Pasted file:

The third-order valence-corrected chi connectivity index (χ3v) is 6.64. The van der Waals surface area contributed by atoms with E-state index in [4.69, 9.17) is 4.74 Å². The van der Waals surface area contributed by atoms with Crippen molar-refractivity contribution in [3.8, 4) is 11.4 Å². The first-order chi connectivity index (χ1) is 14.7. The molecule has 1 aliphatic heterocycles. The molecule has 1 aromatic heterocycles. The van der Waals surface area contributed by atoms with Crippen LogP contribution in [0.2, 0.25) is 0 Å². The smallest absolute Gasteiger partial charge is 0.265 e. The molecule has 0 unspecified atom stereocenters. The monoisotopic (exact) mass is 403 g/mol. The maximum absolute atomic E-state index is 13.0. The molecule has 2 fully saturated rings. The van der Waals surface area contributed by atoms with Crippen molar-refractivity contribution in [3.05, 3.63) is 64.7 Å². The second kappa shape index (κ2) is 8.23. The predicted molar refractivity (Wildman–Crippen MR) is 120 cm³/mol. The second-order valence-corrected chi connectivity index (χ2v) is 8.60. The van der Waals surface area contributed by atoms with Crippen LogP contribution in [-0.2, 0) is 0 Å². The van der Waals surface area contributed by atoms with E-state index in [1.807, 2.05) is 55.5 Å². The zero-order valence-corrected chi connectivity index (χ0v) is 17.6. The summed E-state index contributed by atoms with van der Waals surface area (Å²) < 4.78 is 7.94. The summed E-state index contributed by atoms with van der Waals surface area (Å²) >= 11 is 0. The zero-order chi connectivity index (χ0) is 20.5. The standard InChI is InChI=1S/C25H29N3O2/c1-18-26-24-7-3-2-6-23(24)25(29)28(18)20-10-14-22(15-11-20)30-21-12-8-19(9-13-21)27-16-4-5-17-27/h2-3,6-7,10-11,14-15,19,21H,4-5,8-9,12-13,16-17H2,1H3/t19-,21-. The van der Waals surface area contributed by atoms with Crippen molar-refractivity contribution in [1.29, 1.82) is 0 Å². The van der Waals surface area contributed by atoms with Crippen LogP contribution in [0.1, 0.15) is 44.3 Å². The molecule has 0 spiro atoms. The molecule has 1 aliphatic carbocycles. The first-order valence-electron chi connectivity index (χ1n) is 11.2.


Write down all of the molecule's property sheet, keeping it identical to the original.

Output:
The third-order valence-corrected chi connectivity index (χ3v) is 6.64. The van der Waals surface area contributed by atoms with E-state index in [4.69, 9.17) is 4.74 Å². The van der Waals surface area contributed by atoms with Crippen molar-refractivity contribution in [3.8, 4) is 11.4 Å². The first-order chi connectivity index (χ1) is 14.7. The molecule has 1 aliphatic heterocycles. The molecule has 1 aromatic heterocycles. The van der Waals surface area contributed by atoms with Crippen LogP contribution in [0.2, 0.25) is 0 Å². The smallest absolute Gasteiger partial charge is 0.265 e. The molecule has 0 unspecified atom stereocenters. The monoisotopic (exact) mass is 403 g/mol. The maximum absolute atomic E-state index is 13.0. The molecule has 2 fully saturated rings. The van der Waals surface area contributed by atoms with Crippen molar-refractivity contribution in [3.05, 3.63) is 64.7 Å². The second kappa shape index (κ2) is 8.23. The predicted molar refractivity (Wildman–Crippen MR) is 120 cm³/mol. The second-order valence-corrected chi connectivity index (χ2v) is 8.60. The van der Waals surface area contributed by atoms with Crippen LogP contribution in [-0.2, 0) is 0 Å². The van der Waals surface area contributed by atoms with E-state index in [1.807, 2.05) is 55.5 Å². The zero-order valence-corrected chi connectivity index (χ0v) is 17.6. The summed E-state index contributed by atoms with van der Waals surface area (Å²) < 4.78 is 7.94. The summed E-state index contributed by atoms with van der Waals surface area (Å²) >= 11 is 0. The zero-order chi connectivity index (χ0) is 20.5. The standard InChI is InChI=1S/C25H29N3O2/c1-18-26-24-7-3-2-6-23(24)25(29)28(18)20-10-14-22(15-11-20)30-21-12-8-19(9-13-21)27-16-4-5-17-27/h2-3,6-7,10-11,14-15,19,21H,4-5,8-9,12-13,16-17H2,1H3/t19-,21-. The van der Waals surface area contributed by atoms with Crippen molar-refractivity contribution in [1.29, 1.82) is 0 Å². The van der Waals surface area contributed by atoms with Crippen LogP contribution in [0.1, 0.15) is 44.3 Å². The molecule has 0 spiro atoms. The molecule has 1 aliphatic carbocycles. The first-order valence-electron chi connectivity index (χ1n) is 11.2.